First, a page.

Fluid Milk and Cream — Western U.S.
Much of the West is hotter and drier than usual. Temperatures in California have been boosted as much as 10-15 degrees higher than normal, hitting triple digit temperatures in several areas. Some crops are reportedly drying out quickly in the heat. Alfalfa is on its third cutting. Milk production is seasonally decreasing, but output is still abundant. Bottling orders are lower.
Milk yield is level in Arizona. Some dairy manufacturers with available capacity are bringing in out-of-state milk supplies. Class I demand is steady.
Milk is widely available in New Mexico. Milk output is heavy, and Class I orders are lower. Generous volumes are clearing to balancing plants, and holdover numbers are high.
In the Pacific Northwest, depleted subsoil moisture is limiting the impact of recent rainfall on improving drought conditions. Contacts share that several counties experiencing parched conditions are requesting state drought declarations. With that said, the region experienced temperatures optimal for cow comfort this week, and milk output continues to be strong. Double digit overbase programs are in place to help manage the abundance. Class I demand is lower, but demand for Class II and III is stable.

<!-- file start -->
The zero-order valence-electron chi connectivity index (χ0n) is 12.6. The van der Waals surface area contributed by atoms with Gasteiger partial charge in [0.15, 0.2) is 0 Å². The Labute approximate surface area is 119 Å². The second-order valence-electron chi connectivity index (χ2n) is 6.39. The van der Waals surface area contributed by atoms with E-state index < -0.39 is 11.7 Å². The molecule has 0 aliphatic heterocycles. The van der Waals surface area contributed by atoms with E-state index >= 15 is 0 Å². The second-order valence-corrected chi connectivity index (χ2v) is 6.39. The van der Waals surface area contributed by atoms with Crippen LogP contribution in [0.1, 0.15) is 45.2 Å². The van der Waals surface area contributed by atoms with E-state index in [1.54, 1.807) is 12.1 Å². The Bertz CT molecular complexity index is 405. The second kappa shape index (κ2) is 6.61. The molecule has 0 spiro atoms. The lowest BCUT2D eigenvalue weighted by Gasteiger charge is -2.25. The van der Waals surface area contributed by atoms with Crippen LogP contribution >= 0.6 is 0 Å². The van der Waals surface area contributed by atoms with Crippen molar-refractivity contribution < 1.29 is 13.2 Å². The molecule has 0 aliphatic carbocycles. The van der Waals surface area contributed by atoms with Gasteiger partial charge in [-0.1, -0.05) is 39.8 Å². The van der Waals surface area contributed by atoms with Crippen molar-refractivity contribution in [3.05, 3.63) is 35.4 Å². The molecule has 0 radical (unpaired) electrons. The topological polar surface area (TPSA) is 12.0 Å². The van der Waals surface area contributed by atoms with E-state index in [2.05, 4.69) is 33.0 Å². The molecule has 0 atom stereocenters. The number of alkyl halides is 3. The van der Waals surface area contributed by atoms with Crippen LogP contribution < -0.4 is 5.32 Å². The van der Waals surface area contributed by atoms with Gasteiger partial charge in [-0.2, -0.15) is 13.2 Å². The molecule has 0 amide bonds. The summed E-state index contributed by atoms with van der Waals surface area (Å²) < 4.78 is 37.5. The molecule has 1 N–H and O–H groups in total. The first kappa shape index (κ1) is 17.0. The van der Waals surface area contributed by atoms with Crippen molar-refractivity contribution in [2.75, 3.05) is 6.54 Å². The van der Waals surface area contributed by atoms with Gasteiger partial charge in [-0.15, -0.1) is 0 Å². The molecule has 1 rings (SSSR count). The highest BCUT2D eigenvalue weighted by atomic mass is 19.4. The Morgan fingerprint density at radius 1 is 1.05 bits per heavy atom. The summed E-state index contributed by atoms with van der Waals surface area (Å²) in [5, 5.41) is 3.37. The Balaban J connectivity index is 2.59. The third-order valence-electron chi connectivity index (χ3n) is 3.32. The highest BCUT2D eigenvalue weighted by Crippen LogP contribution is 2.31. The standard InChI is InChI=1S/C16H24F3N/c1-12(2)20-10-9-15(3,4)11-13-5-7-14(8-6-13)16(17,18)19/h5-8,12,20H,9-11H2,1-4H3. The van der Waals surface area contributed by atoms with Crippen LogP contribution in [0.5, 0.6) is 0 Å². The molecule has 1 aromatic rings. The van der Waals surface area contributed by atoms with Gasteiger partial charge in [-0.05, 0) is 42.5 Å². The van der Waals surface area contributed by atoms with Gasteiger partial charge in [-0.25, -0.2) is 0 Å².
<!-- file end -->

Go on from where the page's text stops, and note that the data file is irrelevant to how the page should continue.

In the mountain states of Idaho, Utah and Colorado, milk production is steady to heavy. Some contacts report that spot loads are available in Idaho at discounts of up to $5.50 under Class IV. Bottling orders are level to lower. Contracted condensed skim is steady, and limited spot loads are available around flat class pricing.
Cream supplies are ample. Butter production is mixed, and the same is true for ice cream, as well. Some plant managers say that Southwestern ice cream production is decreasing, while others report that production is still very active in the Northwest. Some contacts believe this is an effort to refill the ice cream pipeline after a heatwave passed through the Pacific Northwest a few weeks ago.
Cream multiples dropped a few points at the top of the range this week.